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Dentist & orthodontist - what's the difference?

18 Aug 2023

1 min read


Dentists concentrate on the broad field of dentistry, focusing on the health of the teeth, gums and jaw.

Modern UK dentists can also potentially offer a number of cosmetic treatments including teeth whitening and veneers.

They can also legally offer some types of teeth straightening treatments after completing expert training courses.

What do orthodontists do?

Orthodontists specialise in treating irregularities in the teeth and jaws including crooked teeth, misplaced teeth and twisted teeth.

Their primary goal is to straighten a patient’s teeth and properly align them.

A dentist can only become a “specialist” orthodontist by undertaking further extensive training in the field of orthodontics.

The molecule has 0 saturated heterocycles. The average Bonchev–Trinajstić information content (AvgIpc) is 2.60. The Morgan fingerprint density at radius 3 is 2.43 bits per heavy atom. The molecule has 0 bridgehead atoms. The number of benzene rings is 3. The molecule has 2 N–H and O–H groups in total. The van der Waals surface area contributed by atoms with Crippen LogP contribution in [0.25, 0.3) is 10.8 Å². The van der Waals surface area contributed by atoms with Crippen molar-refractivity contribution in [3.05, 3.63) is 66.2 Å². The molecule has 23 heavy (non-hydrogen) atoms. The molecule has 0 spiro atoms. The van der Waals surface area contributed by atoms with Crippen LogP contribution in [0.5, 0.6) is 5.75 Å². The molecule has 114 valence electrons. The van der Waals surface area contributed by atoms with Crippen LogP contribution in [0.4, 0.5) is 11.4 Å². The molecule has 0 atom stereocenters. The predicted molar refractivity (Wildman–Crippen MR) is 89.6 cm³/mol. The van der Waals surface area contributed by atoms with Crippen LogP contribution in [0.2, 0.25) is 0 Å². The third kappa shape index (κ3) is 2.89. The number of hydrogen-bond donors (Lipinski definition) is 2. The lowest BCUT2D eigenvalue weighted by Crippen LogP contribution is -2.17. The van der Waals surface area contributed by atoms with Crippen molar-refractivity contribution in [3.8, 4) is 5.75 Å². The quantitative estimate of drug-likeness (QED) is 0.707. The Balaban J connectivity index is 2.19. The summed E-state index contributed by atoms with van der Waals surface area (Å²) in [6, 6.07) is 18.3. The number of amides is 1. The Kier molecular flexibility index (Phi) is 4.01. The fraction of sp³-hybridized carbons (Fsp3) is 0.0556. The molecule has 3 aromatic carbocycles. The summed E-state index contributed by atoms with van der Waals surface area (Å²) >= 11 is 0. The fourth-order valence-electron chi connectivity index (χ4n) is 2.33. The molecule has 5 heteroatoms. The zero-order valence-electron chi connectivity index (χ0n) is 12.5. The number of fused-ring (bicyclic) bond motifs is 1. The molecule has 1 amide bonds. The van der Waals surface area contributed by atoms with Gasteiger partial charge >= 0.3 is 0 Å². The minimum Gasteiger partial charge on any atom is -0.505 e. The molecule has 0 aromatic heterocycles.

How long does it take to become an orthodontist?

It usually takes five years to obtain a degree in dentistry after which a dentist gains experience in all fields of the profession.

The dentist must then apply for a place on an orthodontic training scheme.

Training takes a further three years of intensive study during which time they will gain extensive practical experience.

Trainees generally also study for a higher degree such as a Master of Clinical Dentistry in Orthodontics (MClinDent).

If they successfully pass the Membership in Orthodontics (MOrth) examination, they become a specialist orthodontist.

Book orthodontist appointment London

Contact us now to find out more or to book an appointment with our specialist orthodontist with General Dental Council “specialist status”.